Canadian Stage's annual production, The Dream in High Park, is a Toronto gem. The impressive wooden stage, the lush backdrop of High Park in summer and the grassy amphitheatre all guarantee a worthwhile experience every year.
Staging William Shakespeare's "The Winter's Tale," director Estelle Shook had excellent material to mould. One of Shakespeare's most accessible works, "The Winter's Tale" proves easy to follow even for a novice to the language; and with a running time of an hour and thirty minutes, the play proves palatable for all theatre goers from the avid to the reluctant.
Tracing the lives of two royal families, "The Winter's Tale" opens to the unjustified jealously of King Leontes. Preyed on by thoughts of imagined adultery, Leontes publically accuses his innocent wife, Queen Hermione. Imprisoned, Hermione gives birth to a daughter, Perdita, whom Leontes casts out of his kingdom imagining her to be a product of his wife's infidelity. Overcome with grief about his mother's imprisonment and his father's rage, Leontes' and Hermione's young son, Mamillius, perishes. Loyal aides of Hermoine tell Leontes, still mired in mad thoughts of pride and resentfulness that Hermione died as well while in prison.
Meanwhile, accused and with his life threatened, King Polixenes, Hermione's supposed lover, flees the cold hospitality of Leontes' Sicilia in favour of his kingdom of Bohemia. Only when the oracle from Delphi confirms Hermione's and Polixenes' innocence does guilt overtake Leontes. Years later, in Bohemia, Polixenes' young son falls in love with the daughter of a shepherd only to discover that she is in fact Perdita, the banished daughter of Leontes and Hermione. With this romance to reunite the two families, old wounds heal, forgiveness is extended and friendships are rekindled.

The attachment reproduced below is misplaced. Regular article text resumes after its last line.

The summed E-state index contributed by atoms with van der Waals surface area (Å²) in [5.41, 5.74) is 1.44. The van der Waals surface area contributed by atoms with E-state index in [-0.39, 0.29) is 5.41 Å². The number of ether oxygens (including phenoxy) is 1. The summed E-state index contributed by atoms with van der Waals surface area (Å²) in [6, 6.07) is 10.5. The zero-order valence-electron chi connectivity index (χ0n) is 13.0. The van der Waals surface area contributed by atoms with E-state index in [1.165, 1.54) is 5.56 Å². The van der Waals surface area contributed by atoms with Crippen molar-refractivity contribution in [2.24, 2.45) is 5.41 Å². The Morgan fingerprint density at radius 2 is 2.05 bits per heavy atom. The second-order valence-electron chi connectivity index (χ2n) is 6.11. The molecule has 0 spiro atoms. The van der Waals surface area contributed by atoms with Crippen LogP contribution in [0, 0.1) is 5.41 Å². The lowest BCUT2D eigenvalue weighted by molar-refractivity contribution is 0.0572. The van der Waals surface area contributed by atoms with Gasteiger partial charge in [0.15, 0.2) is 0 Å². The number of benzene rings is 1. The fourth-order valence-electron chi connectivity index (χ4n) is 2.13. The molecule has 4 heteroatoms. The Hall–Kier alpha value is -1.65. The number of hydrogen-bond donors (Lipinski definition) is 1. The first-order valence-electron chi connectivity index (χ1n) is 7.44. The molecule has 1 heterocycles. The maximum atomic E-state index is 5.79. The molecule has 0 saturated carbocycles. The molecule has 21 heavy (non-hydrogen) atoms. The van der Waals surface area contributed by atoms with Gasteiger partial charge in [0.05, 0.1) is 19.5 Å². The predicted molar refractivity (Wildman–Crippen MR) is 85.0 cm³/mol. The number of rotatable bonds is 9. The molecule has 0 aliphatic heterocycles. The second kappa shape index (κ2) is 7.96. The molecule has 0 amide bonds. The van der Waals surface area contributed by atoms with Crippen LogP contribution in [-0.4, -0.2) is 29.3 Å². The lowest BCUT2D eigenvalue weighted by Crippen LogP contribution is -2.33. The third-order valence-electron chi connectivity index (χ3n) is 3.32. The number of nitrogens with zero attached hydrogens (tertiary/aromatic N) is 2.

Benefitting from some very strong performances, the actors manage to draw out some of the play's subtler themes of regret, forgiveness and rebirth. David Jansen's portrayal of King Leontes balanced the portrayal of both maddening jealousy and acute grief. Jansen's command of the language and convincing rendering of these two commonly over-played emotions proved both skillful and entertaining. Similarly, Sanjay Talwar's King Polixenes provided an excellent foil for Leontes' grief and rage. Talwar's ability to create a relationship with Hermione and to communicate surprise at Leontes' accusation demonstrated his ability to convey genuine emotion while forging connections with the other characters. Catherine McNally stepped in to play Hermione because of an illness on the night I attended. Despite holding a script throughout, McNally almost never looked at it and delivered an impressive performance. She was energetic, poised and charming. Jasmine Chen's portrayal of both Mamillius and Perdita suffered at points from misdirected energy that came off as over-acting. That said, Chen's energy was refreshing and contributed to the lively pace of the show.
While at points the directing appeared to leave the actors with little to occupy themselves, the overall impression of the play was light-hearted and positive. A lovely evening for anyone looking to make the most of Toronto's heat wave, a hidden treasure in the park and a show worth watching, "The Winter's Tale" runs until September 4th.
Details: Playing Tuesday to Sunday each week at 8:00 p.m. from June 28th until September 4th. See http://www.canadianstage.com/dream for details.
For information about about other Canadian Stage products, see http://www.canadianstage.com/ for details or call: 416-368-3110
Written by Jenn Hood
Jenn Hood loves theatre. She has acted in shows including Ghosts (Henrick Ibsen), Coriolanus (William Shakespeare), Merchant of Venice (William Shakespeare), All in the Timing (David Ives) and Death (Woody Allen). As a long-time theatre reviewer for Spotlight, Jenn is thrilled to be a part of the dynamic Toronto theatre scene. Recently she has begun writing joint reviews with her father, Richard Hood, which often require (in the best way) a large glass of wine.